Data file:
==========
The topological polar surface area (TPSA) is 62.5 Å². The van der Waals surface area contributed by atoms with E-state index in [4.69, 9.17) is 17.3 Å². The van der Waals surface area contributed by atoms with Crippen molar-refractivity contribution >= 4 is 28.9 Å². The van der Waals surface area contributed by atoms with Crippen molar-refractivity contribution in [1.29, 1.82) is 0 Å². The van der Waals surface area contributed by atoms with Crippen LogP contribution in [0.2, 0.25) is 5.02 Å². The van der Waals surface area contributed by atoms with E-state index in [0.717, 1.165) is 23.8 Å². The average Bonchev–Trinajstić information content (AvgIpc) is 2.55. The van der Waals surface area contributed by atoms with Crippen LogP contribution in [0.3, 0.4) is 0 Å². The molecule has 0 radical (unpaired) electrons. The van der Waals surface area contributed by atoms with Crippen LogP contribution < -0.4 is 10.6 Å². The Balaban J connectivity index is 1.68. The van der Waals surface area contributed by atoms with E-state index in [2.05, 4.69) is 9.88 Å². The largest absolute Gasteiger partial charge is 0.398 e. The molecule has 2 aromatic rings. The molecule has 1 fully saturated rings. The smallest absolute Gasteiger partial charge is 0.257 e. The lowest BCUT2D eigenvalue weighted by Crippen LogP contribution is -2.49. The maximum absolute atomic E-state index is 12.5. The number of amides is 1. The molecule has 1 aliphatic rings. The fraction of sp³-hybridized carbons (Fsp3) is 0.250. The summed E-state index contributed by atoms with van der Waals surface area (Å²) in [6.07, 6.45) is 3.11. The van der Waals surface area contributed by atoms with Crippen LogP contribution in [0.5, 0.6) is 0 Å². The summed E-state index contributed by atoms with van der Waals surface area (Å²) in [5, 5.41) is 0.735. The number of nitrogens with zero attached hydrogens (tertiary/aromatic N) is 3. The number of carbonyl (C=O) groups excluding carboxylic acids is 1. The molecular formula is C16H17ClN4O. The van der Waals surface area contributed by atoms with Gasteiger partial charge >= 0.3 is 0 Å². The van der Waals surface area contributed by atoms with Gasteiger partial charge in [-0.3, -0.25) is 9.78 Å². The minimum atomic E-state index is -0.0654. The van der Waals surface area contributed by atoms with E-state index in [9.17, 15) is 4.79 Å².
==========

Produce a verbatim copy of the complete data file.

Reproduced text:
The topological polar surface area (TPSA) is 62.5 Å². The van der Waals surface area contributed by atoms with E-state index in [4.69, 9.17) is 17.3 Å². The van der Waals surface area contributed by atoms with Crippen molar-refractivity contribution >= 4 is 28.9 Å². The van der Waals surface area contributed by atoms with Crippen molar-refractivity contribution in [1.29, 1.82) is 0 Å². The van der Waals surface area contributed by atoms with Crippen LogP contribution in [0.2, 0.25) is 5.02 Å². The van der Waals surface area contributed by atoms with E-state index in [0.717, 1.165) is 23.8 Å². The average Bonchev–Trinajstić information content (AvgIpc) is 2.55. The van der Waals surface area contributed by atoms with Crippen LogP contribution in [0.3, 0.4) is 0 Å². The molecule has 0 radical (unpaired) electrons. The van der Waals surface area contributed by atoms with Crippen LogP contribution < -0.4 is 10.6 Å². The Balaban J connectivity index is 1.68. The van der Waals surface area contributed by atoms with E-state index in [2.05, 4.69) is 9.88 Å². The largest absolute Gasteiger partial charge is 0.398 e. The molecule has 2 aromatic rings. The molecule has 1 fully saturated rings. The smallest absolute Gasteiger partial charge is 0.257 e. The lowest BCUT2D eigenvalue weighted by Crippen LogP contribution is -2.49. The maximum absolute atomic E-state index is 12.5. The number of amides is 1. The molecule has 1 aliphatic rings. The fraction of sp³-hybridized carbons (Fsp3) is 0.250. The summed E-state index contributed by atoms with van der Waals surface area (Å²) in [6.07, 6.45) is 3.11. The van der Waals surface area contributed by atoms with Crippen LogP contribution in [0.5, 0.6) is 0 Å². The summed E-state index contributed by atoms with van der Waals surface area (Å²) in [5, 5.41) is 0.735. The number of nitrogens with zero attached hydrogens (tertiary/aromatic N) is 3. The number of carbonyl (C=O) groups excluding carboxylic acids is 1. The molecular formula is C16H17ClN4O. The van der Waals surface area contributed by atoms with Gasteiger partial charge >= 0.3 is 0 Å². The van der Waals surface area contributed by atoms with Gasteiger partial charge in [-0.3, -0.25) is 9.78 Å². The minimum atomic E-state index is -0.0654. The van der Waals surface area contributed by atoms with E-state index in [9.17, 15) is 4.79 Å².